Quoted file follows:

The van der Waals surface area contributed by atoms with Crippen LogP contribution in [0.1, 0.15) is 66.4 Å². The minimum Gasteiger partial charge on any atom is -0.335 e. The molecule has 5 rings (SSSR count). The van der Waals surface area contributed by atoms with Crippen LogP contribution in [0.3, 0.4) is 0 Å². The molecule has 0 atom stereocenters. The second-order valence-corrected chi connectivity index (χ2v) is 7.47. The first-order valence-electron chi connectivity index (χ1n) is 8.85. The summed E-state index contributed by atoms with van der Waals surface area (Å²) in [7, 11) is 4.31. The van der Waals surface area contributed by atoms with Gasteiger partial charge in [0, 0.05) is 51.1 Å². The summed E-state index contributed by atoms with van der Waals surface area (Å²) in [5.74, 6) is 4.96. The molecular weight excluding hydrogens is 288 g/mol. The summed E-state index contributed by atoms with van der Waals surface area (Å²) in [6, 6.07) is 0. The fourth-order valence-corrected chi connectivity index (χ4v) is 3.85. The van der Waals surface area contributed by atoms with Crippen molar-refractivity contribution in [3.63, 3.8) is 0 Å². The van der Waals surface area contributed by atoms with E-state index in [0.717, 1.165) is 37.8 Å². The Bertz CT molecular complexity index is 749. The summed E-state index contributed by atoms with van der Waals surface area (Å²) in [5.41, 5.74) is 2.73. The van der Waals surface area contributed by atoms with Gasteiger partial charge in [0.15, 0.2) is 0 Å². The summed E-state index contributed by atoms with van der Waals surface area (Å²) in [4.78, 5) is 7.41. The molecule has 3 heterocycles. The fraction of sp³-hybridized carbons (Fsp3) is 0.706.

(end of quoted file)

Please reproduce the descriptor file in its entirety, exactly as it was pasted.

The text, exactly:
The van der Waals surface area contributed by atoms with Crippen LogP contribution in [0.1, 0.15) is 66.4 Å². The minimum Gasteiger partial charge on any atom is -0.335 e. The molecule has 5 rings (SSSR count). The van der Waals surface area contributed by atoms with Crippen LogP contribution in [0.3, 0.4) is 0 Å². The molecule has 0 atom stereocenters. The second-order valence-corrected chi connectivity index (χ2v) is 7.47. The first-order valence-electron chi connectivity index (χ1n) is 8.85. The summed E-state index contributed by atoms with van der Waals surface area (Å²) in [7, 11) is 4.31. The van der Waals surface area contributed by atoms with Gasteiger partial charge in [0, 0.05) is 51.1 Å². The summed E-state index contributed by atoms with van der Waals surface area (Å²) in [5.74, 6) is 4.96. The molecular weight excluding hydrogens is 288 g/mol. The summed E-state index contributed by atoms with van der Waals surface area (Å²) in [6, 6.07) is 0. The fourth-order valence-corrected chi connectivity index (χ4v) is 3.85. The van der Waals surface area contributed by atoms with Crippen molar-refractivity contribution in [3.63, 3.8) is 0 Å². The van der Waals surface area contributed by atoms with E-state index in [0.717, 1.165) is 37.8 Å². The Bertz CT molecular complexity index is 749. The summed E-state index contributed by atoms with van der Waals surface area (Å²) in [5.41, 5.74) is 2.73. The van der Waals surface area contributed by atoms with Gasteiger partial charge in [0.15, 0.2) is 0 Å². The summed E-state index contributed by atoms with van der Waals surface area (Å²) in [4.78, 5) is 7.41. The molecule has 3 heterocycles. The fraction of sp³-hybridized carbons (Fsp3) is 0.706.